DAYS are getting shorter and East Lothian has started its transformation into living art: yellow, orange and crimson splash the parks and gardens as deciduous trees with an autumnal tint start shedding their leaves, decorating the ground.

I can feel true cold in the air and I am looking forward to photographing the common moorhen – a plump bird with an autumnal beak.

The moorhen is a familiar waterbird that can be found skulking around water bodies or foraging on grassy margins. Thanks to its large yellow legs, orange beak with yellow tip and black round body, a moorhen can be easily identified. Female moorhens look much like a male but are generally smaller, so it can be harder to tell them apart unless you see the pair together.

Moorhens are omnivores, which means that they feed on everything from snails and small fish to seeds and berries. They are not particularly shy birds but, once disturbed, they rapidly hide in nearby vegetation or take off to the air. If the latter happens, their flight is stunted and heavy as moorhens are not good fliers – their wings are short and rounded, and flight muscles weak.

Moorhens can easily be found across most of the UK, which sometimes makes them an undervalued bird. I find them a fine subject to watch and photograph, especially during the breeding season when the birds show off their rather romantic courtship – the male swims towards the female with its beak in the water until the pair eventually starts nibbling at each other’s feathers. Occasionally, the male brings the female water weeds and fans out his tail to show off!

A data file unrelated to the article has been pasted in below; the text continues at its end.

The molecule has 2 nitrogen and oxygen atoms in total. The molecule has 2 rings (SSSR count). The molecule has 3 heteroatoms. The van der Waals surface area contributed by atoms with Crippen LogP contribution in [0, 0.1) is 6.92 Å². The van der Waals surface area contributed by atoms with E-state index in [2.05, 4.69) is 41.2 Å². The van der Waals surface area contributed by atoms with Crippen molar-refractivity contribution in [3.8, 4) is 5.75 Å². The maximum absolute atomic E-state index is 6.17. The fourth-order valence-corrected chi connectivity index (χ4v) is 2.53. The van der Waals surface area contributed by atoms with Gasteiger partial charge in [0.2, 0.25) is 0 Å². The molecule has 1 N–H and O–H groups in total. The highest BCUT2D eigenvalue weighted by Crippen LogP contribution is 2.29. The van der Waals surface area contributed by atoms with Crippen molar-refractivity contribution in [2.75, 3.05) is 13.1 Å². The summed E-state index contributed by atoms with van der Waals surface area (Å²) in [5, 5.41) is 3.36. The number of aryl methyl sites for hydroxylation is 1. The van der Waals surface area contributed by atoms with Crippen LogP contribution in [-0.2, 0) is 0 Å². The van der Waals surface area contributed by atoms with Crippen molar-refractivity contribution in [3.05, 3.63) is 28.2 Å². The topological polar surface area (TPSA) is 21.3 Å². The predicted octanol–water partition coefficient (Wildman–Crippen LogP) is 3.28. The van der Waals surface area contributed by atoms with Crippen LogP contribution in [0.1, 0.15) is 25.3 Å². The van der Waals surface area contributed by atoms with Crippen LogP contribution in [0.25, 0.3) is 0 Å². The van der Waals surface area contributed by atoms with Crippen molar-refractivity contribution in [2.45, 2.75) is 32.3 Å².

After reinforcing the bond, both birds build their scruffy nest using dead vegetation and twigs. Moorhens are also strongly territorial and often engage in fighting with competitors, which creates opportunities for dramatic behavioural photographs.

Every year, moorhens rebuild their nests on the small islands on the Esk where they lay eggs. Due to thick vegetation, it is tricky to see them but their loud “kirr-up” call often gives away their presence.

Once the chicks have hatched, they run about with an incredibly funny look: their legs are too big for the rest of their body and their pink head sports a few tiny sticky-up black feathers. When I look at young moorhens, they sometimes look like the original ‘ugly ducklings’.

Last year, I observed rather unusual behaviour in moorhens when the chicks from the first brood stayed around a bit longer than they were supposed to and helped to look after their siblings from the next brood. The more food available in the area, the more likely it is for the young birds to stay around the parents.

Speak to you next time!